Force Structure:

Streamlining Plans Could Enable Navy to Reduce Personnel Below Fiscal Year 1999 Goal

NSIAD-97-90: Published: Apr 18, 1997. Publicly Released: Apr 18, 1997.

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GAO reviewed the: (1) size and composition of Navy active duty forces between 1989 and 1999; (2) Navy's plans to achieve its fiscal year (FY) 1999 active duty force goal and initiatives that could further reduce forces beyond the planned FY 1999 level; and (3) Navy's processes for determining active military force requirements.

GAO noted that: (1) the Navy plans to reduce its active military forces from 592,652 in FY 1989 to 394,900 in FY 1999; (2) by the end of FY 1999, infrastructure-related positions will have been reduced at a slightly greater rate than mission-related positions; (3) during the drawdown, the Navy plans to reduce the number of enlisted personnel at a higher rate than officers and the number of junior officers and enlisted personnel at higher rates than senior personnel; (4) while officers and enlisted personnel in mission-related positions will decline by nearly the same percentage, enlisted personnel will decline by a greater percentage than officers in infrastructure positions; (5) as a result, the proportion of officers in infrastructure positions will increase from about 17 percent in FY 1989 to 21 percent in FY 1999; (6) the effect is that costs will not decline in proportion to personnel; (7) as of September 30, 1996, the Navy had reduced its active military personnel by 164,700 primarily by decommissioning ships, submarines, and aircraft squadrons and closing shore-based activities; (8) the Navy will need to reduce its forces by another 33,100 to reach its end strength goal by continuing to close bases, decommission ships, submarines, and aircraft squadrons, plus reducing recruiting and associated training and outsourcing some functions; (9) for 25 years, the Navy has not properly assessed personnel requirements for its shore-based activities primarily because of the low priority that the Navy traditionally gave to managing the shore establishment, ineffective Navy management and oversight of the shore requirements program, and changes in program direction; (10) the Navy is instituting several measures to strengthen the shore requirements program; (11) however, without continued high-level Navy support and long-term commitment, there is no guarantee that the fate of these proposals will be any different than those of earlier years; (12) the Navy has little assurance that resources are being used efficiently and that its shore establishment is appropriately sized without an effective long-term program for determining personnel requirements; (13) accordingly, GAO believes this represents a material weakness in the Navy that should be reported under the Federal Managers' Financial Integrity Act (FMFIA); and (14) GAO believes improving the requirements process is particularly important as the Navy looks for savings and efficiencies to modernize and recapitalize its operating forces.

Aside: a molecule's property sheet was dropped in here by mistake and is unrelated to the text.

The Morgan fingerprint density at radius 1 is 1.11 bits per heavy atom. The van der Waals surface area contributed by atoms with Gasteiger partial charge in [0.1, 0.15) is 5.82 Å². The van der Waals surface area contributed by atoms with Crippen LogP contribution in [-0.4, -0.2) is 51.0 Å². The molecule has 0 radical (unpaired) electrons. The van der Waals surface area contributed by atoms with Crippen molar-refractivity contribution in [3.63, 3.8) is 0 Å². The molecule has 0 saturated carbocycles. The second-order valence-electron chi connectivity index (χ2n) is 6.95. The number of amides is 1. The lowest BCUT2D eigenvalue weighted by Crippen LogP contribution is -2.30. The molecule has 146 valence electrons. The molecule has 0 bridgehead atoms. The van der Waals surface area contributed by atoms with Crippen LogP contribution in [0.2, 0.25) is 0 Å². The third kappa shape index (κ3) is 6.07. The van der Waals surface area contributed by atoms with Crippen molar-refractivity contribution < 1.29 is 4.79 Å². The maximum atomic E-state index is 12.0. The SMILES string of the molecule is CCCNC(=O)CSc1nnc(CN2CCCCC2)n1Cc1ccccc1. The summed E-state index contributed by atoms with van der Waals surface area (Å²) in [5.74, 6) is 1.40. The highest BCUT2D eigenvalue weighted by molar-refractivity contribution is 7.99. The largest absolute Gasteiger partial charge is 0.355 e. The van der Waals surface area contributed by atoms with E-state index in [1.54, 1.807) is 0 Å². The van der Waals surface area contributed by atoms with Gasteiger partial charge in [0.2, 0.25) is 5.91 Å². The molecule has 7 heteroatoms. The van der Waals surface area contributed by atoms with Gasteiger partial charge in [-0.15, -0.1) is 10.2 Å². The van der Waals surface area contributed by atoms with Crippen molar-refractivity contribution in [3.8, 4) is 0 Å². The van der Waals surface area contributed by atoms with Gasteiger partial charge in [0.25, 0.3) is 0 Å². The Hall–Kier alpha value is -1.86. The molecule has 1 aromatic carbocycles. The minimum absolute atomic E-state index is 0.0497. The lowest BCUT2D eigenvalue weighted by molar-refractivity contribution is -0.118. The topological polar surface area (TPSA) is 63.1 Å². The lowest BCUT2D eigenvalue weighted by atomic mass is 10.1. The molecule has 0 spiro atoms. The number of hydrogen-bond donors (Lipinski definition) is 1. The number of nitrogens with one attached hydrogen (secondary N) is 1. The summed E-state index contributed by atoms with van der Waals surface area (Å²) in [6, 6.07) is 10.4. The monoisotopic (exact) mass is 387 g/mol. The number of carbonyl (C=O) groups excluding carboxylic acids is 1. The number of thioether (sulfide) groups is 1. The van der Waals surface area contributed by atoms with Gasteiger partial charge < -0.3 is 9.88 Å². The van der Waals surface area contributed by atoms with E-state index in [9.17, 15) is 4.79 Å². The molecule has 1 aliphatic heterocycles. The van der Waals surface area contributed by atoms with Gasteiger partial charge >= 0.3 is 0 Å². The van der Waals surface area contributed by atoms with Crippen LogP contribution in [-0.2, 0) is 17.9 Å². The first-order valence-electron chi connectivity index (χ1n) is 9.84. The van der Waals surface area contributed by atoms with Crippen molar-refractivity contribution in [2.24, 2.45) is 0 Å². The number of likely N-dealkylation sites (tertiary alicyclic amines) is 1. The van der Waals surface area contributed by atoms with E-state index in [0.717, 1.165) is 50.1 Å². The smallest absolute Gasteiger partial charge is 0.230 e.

Matter for Congressional Consideration

  1. Status: Closed - Not Implemented

    Comments: When we determine what steps the Congress has taken, we will provide updated information.

    Matter: Given the long history of congressional concern over the Navy's ability to effectively determine the size and composition of its shore establishment, the Congress may wish to require the Navy to submit its plan of action, with milestones, to the Congress. In addition, as part of this plan the Congress may also want the Navy to demonstrate its progress and provide specific details on the steps it has taken at headquarters and at the major command level to: (1) improve management oversight and accountability of the personnel requirements determination process at all levels; (2) increasingly utilize standardization and comparative analysis of like activities as part of the requirements process; (3) improve staff training and ensure that only technically qualified staff conduct efficiency reviews; and (4) establish a link between the shore personnel requirements process and the Navy's various initiatives to reduce its shore infrastructure, many of which were discussed in chapter 3 of GAO's report.

Recommendations for Executive Action

  1. Status: Closed - Not Implemented

    Comments: The Navy believes that current programs meet the intent of the recommendation.

    Recommendation: To improve the management and allocation of personnel resources to the shore establishment, the Secretary of the Navy should report to the Secretary of Defense the lack of an effective shore requirements determination program as a material weakness under FMFIA to maintain visibility of the issue and ensure action is taken.

    Agency Affected: Department of Defense: Department of the Navy

  2. Status: Closed - Not Implemented

    Comments: The Navy believes that current programs meet the intent of the recommendation.

    Recommendation: The Secretary of the Navy should create an action plan with milestones to resolve long-standing problems with the shore personnel requirements program. The plan should specifically explain how the Navy will attempt to overcome the fundamental problems, such as lack of senior Navy management commitment to effective management of the shore establishment and ineffective management oversight and accountability, that have plagued this program.

    Agency Affected: Department of Defense: Department of the Navy

 

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